Last Friday, Amazon started streaming their first original show called 'Alpha House'. The comedy follows four senators who must live in a house together while navigating the murky world of politics. So how did it do? AllThingsD reported that it was Amazon's “number one most-watched show”. Amazon never revealed the ratings so should you watch the show? Check out these reviews.
Robert Lloyd, Los Angeles Times:
Not every element is equally successful -- jokes about Twitter and YouTube should probably not be written (or spoken) by anyone over the age of 30, although it's funny when Goodman substitutes "virile" for "viral" -- and there is something a little old-fashioned, too, about Malloy's character's apparent self-delusion (a married Mormon, he asserts his straightness, but he knows a Von Furstenberg from a handsaw) and Consuelo's Latin lover.
But it's an accomplished piece of work. And it gains heft from a number of impressive cameos, the first of which features Bill Murray, as the senators' soon-to-be-former roommate, cursing a blue streak, shaving, brushing his teeth and combing his hair -- simultaneously -- as agents of the Department of Justice arrive to cart him off to prison. (Soon Goodman will be wearing his grease-stained tie to work.) Cynthia Nixon appears as an across-the-aisle colleague, Wanda Sykes as an across-the-aisle next-door neighbor, and Stephen Colbert, as Stephen Colbert, wrestles.
Alessandra Stanley, The New York Times:
When all four sign up for a Congressional fact-finding mission to Afghanistan, political survival, not public service, is the order of the day.
That’s hardly a fresh observation about Washington, but Mr. Trudeau has a feel for not just political hypocrisy but also character, and this cast manages to bring life and even some charm to these Capitol Hill caricatures.
“Alpha House” is not yet as sharply honed as “Veep,” but it could get there; it certainly has plenty of material to work with.
Tim Goodman, The Hollywood Reporter:
Another potential glitch may be that all four main characters are Republicans, and with creator Trudeau clearly on the other side of the aisle, conservative-leaning viewers may see Alpha House as just another Democrat/liberal attempt to make fun of them. While that may be true -- and recent Republican and Tea Party decisions have created an atmosphere of easy and just ridicule -- it might help Alpha House to show Democrats being the butt of the joke as well. That said, the first three episodes of Alpha House certainly don't paint the four primary characters as stupid, forgoing easy laughs for a more nuanced look at the entire political environment the four senators trying to live in, together.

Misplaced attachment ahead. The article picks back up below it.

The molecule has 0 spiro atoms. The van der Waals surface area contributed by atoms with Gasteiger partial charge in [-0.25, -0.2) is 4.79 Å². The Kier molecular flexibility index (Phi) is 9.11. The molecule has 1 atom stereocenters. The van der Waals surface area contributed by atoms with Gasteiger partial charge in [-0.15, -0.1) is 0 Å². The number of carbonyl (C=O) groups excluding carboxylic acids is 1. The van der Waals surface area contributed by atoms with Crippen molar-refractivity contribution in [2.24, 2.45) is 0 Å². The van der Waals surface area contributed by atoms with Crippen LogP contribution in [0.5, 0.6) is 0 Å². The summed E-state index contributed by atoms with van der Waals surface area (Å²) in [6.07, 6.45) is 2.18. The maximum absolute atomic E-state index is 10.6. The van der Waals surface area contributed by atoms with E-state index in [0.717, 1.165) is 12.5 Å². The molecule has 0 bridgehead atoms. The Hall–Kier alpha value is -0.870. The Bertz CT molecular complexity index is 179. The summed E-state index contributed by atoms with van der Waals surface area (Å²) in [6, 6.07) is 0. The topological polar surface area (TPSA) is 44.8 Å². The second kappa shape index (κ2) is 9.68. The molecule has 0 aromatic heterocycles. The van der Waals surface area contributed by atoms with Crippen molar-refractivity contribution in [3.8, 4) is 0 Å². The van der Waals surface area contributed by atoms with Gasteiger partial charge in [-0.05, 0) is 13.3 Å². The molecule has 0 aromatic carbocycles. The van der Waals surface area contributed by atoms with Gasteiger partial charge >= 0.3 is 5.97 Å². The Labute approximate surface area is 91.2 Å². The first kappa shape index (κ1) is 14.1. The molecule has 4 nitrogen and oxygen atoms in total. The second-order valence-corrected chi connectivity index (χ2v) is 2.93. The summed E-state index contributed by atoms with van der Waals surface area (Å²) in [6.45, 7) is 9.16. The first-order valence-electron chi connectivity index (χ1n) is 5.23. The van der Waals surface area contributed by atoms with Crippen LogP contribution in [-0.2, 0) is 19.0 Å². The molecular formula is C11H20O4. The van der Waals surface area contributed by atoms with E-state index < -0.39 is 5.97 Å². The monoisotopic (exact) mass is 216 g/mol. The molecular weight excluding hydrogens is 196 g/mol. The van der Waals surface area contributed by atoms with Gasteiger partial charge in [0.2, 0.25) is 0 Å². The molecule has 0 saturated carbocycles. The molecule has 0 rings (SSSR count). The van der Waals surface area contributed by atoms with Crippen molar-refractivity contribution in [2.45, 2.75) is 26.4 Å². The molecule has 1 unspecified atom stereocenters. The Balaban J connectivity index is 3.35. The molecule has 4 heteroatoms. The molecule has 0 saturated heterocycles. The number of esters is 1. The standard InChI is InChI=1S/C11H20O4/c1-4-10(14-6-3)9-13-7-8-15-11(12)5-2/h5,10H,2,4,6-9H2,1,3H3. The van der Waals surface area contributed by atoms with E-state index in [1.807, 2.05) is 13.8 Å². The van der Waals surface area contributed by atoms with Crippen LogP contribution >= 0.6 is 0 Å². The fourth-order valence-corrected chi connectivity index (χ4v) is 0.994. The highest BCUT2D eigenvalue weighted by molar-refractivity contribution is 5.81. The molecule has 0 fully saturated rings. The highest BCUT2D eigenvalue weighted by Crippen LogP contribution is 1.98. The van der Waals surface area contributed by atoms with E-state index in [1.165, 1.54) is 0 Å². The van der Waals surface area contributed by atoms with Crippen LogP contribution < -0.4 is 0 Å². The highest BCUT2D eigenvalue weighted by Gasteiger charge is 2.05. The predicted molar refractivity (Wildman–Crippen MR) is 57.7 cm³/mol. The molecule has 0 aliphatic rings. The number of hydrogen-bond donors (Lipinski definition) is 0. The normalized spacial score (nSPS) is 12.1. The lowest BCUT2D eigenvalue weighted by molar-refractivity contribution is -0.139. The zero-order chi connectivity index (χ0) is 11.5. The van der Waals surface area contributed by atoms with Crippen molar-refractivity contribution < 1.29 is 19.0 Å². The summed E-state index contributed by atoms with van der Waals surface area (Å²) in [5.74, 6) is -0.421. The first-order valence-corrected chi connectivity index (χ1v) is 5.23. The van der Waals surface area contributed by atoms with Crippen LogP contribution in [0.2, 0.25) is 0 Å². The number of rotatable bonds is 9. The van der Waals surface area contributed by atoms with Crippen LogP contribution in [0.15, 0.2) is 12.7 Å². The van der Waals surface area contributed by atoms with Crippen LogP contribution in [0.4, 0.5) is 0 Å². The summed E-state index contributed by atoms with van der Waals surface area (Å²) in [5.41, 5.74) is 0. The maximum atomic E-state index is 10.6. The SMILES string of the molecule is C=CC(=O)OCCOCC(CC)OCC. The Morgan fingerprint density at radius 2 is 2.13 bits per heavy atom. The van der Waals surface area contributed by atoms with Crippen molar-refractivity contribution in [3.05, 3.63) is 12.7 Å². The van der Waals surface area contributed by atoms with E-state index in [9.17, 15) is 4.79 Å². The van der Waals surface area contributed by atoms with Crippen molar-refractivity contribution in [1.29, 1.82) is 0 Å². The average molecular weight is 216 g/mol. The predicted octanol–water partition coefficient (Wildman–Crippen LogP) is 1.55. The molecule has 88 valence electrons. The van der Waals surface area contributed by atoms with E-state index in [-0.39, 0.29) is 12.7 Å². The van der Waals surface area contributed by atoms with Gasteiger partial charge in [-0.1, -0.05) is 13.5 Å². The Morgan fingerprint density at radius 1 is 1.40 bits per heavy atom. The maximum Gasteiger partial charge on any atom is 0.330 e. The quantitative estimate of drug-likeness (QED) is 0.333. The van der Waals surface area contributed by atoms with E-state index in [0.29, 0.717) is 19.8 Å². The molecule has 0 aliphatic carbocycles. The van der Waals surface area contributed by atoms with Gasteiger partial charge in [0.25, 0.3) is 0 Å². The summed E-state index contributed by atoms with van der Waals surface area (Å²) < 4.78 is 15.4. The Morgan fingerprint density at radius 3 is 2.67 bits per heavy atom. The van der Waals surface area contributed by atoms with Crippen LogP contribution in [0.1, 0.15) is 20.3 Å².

So, if your heaving, capacity-deprived DVRs are up for it, add another potential winner to the list of shows you're already watching.
James Poniewozik, Time:
It’s often said that a political party is better served by having a strong, worthy opposition. That’s at least true of political satires. Satire needs to have a point of view, and it’s a strength of Alpha House that Trudeau doesn’t hide his own.
But comfortable superiority is the death of comedy. Good satire–The Colbert Report, say, or Doonesbury at its best–has a strong take without stacking the deck or setting anyone above ridicule. If Trudeau wants to argue, say, that today’s GOP is hypocritical, extreme, or dangerous, that’s fine–that’s satire–but it would be stronger and funnier if it engaged with a non-caricature version of the party.
The talent involved in Alpha House, and Amazon’s commitment to a full 11-episode season, makes me hope it will get there, as Veep did. (Trudeau showed he can do sharp TV satire, in the election sendup Tanner ’88 with Robert Altman, back in the pre-Sopranos days of HBO.) For now, though, it’s on double secret probation.
Brian Lowry, Variety:
Like a lot of fledgling programmers, Amazon might turn tail on the hefty investment once it gets its nose bloodied or begins weighing the cost versus the benefits. But in terms of “Alpha House” achieving something that looks like victory, so far, mission accomplished.
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